Diabetes prevention and conquering is a choice for most people. The epidemic of obesity and the resulting metabolic derangements, including the insulin resistance leading to diabetes, high blood pressure (hypertension), and hyperlipidemia (bad cholesterol, etc) are mostly due to the extraordinarily poor lifestyle habits that many humans have adopted in recent years. To defeat diabetes, one must fully understand the disease process and how all aspects of lifestyle affect that process.
You must know the literal definition of diabetes mellitus initially and then hear a medical perspective on it. Diabetes mellitus: “a disorder of carbohydrate metabolism, usually occurring in genetically predisposed individuals, characterized by inadequate production or utilization of insulin and resulting in excessive amounts of glucose in the blood and urine, excessive thirst, weight loss, and in some cases progressive destruction of small blood vessels leading to such complications as infections and gangrene of the limbs or blindness.” In all fairness to the definition, don’t forget about the resulting heart disease, brain (cerebrovascular) disease, kidney disease, and gastrointestinal diseases that result from the damage to blood vessels caused by the sticky sugars and fats in the blood. Next definition, specifically for type 2 diabetes: “Form of diabetes mellitus characterized by diminished tissue sensitivity to insulin and sometimes by impaired beta cell function, exacerbated by obesity and often treatable by diet and exercise.”
Most people understand that their “sugar is high.” But do most people know why their sugar is high and why their doctors tell them to “eat better and exercise?” If people really understood and had a mental picture in their mind, I would bet that a much higher percentage would live the Leaner Living Lifestyle and succeed in their quest.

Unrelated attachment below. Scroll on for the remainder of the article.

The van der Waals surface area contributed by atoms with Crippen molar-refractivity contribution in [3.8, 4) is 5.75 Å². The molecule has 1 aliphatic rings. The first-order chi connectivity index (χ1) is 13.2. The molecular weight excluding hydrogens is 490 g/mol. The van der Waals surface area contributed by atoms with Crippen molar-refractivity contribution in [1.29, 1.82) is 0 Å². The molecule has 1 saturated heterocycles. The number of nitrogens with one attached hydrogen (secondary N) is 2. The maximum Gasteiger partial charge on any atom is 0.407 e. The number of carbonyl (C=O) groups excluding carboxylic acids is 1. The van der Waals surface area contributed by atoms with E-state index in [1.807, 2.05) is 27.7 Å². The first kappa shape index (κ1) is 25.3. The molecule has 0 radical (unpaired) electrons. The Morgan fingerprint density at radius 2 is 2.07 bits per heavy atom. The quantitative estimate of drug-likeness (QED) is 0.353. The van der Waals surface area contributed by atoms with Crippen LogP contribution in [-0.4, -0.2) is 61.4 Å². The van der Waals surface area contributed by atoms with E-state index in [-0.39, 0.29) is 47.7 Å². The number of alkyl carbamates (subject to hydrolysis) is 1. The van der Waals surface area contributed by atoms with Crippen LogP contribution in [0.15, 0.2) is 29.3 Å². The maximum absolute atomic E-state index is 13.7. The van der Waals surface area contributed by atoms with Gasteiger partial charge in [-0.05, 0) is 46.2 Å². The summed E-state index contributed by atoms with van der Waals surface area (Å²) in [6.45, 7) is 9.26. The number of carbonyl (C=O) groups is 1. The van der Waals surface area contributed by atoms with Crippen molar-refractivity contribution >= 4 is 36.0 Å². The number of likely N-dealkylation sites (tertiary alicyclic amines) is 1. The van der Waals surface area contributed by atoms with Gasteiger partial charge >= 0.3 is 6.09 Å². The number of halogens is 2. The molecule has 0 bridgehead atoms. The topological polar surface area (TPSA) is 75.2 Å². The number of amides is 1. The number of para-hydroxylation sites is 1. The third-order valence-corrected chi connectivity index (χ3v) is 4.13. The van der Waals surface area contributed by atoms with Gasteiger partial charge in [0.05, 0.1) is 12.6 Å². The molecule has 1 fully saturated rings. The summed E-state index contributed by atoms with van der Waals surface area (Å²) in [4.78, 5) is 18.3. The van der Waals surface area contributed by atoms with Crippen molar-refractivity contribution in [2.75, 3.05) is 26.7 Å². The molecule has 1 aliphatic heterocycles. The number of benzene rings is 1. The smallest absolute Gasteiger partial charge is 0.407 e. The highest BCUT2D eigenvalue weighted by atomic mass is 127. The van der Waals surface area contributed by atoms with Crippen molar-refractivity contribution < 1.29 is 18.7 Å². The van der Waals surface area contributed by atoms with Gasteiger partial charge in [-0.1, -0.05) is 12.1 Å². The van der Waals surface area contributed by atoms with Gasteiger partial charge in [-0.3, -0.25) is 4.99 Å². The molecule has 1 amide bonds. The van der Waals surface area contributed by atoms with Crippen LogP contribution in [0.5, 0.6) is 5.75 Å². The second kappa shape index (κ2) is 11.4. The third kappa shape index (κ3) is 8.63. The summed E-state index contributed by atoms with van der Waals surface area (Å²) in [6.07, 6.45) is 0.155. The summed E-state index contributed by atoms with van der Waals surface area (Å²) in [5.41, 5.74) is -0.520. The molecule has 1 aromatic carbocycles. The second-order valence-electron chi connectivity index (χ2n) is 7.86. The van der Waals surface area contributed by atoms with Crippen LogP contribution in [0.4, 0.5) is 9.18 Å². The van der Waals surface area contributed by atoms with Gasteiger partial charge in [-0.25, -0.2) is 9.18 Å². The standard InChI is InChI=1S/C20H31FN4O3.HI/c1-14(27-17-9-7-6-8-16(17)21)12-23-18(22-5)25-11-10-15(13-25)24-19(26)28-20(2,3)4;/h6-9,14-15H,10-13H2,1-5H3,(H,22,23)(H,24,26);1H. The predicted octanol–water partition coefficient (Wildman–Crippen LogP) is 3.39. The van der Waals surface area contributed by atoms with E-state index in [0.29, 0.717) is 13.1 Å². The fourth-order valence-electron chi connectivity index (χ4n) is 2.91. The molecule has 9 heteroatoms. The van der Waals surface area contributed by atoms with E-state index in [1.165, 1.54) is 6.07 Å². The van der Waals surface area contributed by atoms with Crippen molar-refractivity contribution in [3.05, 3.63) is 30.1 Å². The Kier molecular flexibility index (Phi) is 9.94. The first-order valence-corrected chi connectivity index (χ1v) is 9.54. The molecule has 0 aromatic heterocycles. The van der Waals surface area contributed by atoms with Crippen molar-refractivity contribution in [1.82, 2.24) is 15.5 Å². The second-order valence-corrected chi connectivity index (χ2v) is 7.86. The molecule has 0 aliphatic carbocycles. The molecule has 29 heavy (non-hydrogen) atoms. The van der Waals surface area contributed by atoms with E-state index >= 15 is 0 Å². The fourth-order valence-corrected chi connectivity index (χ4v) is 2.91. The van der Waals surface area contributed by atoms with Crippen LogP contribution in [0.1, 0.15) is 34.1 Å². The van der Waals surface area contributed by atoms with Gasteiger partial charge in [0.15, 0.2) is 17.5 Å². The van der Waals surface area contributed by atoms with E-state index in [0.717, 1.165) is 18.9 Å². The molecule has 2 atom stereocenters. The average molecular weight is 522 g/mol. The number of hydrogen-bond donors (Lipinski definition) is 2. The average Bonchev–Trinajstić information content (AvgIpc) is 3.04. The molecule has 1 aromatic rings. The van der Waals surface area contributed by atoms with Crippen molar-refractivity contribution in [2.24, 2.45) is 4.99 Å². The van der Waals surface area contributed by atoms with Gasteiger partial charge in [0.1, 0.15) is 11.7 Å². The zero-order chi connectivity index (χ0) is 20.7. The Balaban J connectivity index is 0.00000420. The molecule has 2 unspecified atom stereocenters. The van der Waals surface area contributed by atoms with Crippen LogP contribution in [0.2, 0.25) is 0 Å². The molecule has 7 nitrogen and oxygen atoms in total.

Fat, Protein, carbohydrates: digestion
First we must understand the basics of the food we are putting into our bodies. Food is made up of three types of macronutrients: Protein, Fat, and Carbohydrates. Those are then broken into different types or categories depending on structure, function, or utilization when eaten. To learn more about the types and functions of specific types of macronutrients, refer to the Diet section of www.leanerliving.com. For understanding how diabetes and blood sugar works, we’ll focus on carbohydrates.
Carbohydrate absorption: Glycemic index and Glycemic load
Starches (long chains of sugars attached together) and sugars, but not fiber, get digested (broken down) into the single glucose (simplest sugar) molecules in the gut. Once digested, the single glucoses can easily cross the gut wall and go into the blood stream. That is where “blood sugar” mixing occurs. Carbohydrates that have a “high glycemic index” break down very quickly and cause a rapid or sharp rise in the blood sugar. Carbohydrates with a “high glycemic load” cause an overall large rise in blood sugar, although maybe not as quickly if fiber or other macronutrients are include. Fiber is a form of carbohydrate that is not digested in humans and does not cause a rise in blood sugar, in fact it lowers glycemic index as stated above. Examples of high glycemic load/index starches include rice, potatoes, bread, and pasta while vegetables are the natural source of carbohydrates and are made up mostly of fiber, have very low glycemic loads, and usually negligible glycemic indices.